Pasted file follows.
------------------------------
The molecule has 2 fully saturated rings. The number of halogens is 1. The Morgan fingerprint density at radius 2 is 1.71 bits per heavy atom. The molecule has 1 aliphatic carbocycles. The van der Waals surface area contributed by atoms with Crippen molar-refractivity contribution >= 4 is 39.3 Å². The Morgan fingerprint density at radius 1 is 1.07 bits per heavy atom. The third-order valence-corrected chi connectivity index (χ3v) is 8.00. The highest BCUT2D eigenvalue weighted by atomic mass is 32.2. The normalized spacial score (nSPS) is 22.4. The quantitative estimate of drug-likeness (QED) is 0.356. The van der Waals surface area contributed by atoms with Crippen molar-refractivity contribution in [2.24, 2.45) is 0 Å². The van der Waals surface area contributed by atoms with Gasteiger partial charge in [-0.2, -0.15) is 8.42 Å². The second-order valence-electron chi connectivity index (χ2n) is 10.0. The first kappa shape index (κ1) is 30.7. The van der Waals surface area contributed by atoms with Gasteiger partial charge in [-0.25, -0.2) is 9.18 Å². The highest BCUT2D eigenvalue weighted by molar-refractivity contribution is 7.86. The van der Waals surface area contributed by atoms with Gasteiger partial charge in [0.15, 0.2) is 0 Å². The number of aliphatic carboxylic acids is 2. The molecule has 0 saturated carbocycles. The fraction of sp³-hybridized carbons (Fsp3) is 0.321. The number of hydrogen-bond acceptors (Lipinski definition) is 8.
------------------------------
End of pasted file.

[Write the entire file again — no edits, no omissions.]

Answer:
The molecule has 2 fully saturated rings. The number of halogens is 1. The Morgan fingerprint density at radius 2 is 1.71 bits per heavy atom. The molecule has 1 aliphatic carbocycles. The van der Waals surface area contributed by atoms with Crippen molar-refractivity contribution >= 4 is 39.3 Å². The Morgan fingerprint density at radius 1 is 1.07 bits per heavy atom. The third-order valence-corrected chi connectivity index (χ3v) is 8.00. The highest BCUT2D eigenvalue weighted by atomic mass is 32.2. The normalized spacial score (nSPS) is 22.4. The quantitative estimate of drug-likeness (QED) is 0.356. The van der Waals surface area contributed by atoms with Crippen molar-refractivity contribution in [2.24, 2.45) is 0 Å². The van der Waals surface area contributed by atoms with Gasteiger partial charge in [-0.2, -0.15) is 8.42 Å². The second-order valence-electron chi connectivity index (χ2n) is 10.0. The first kappa shape index (κ1) is 30.7. The van der Waals surface area contributed by atoms with Gasteiger partial charge in [-0.25, -0.2) is 9.18 Å². The highest BCUT2D eigenvalue weighted by molar-refractivity contribution is 7.86. The van der Waals surface area contributed by atoms with Gasteiger partial charge in [0.15, 0.2) is 0 Å². The number of aliphatic carboxylic acids is 2. The molecule has 0 saturated carbocycles. The fraction of sp³-hybridized carbons (Fsp3) is 0.321. The number of hydrogen-bond acceptors (Lipinski definition) is 8.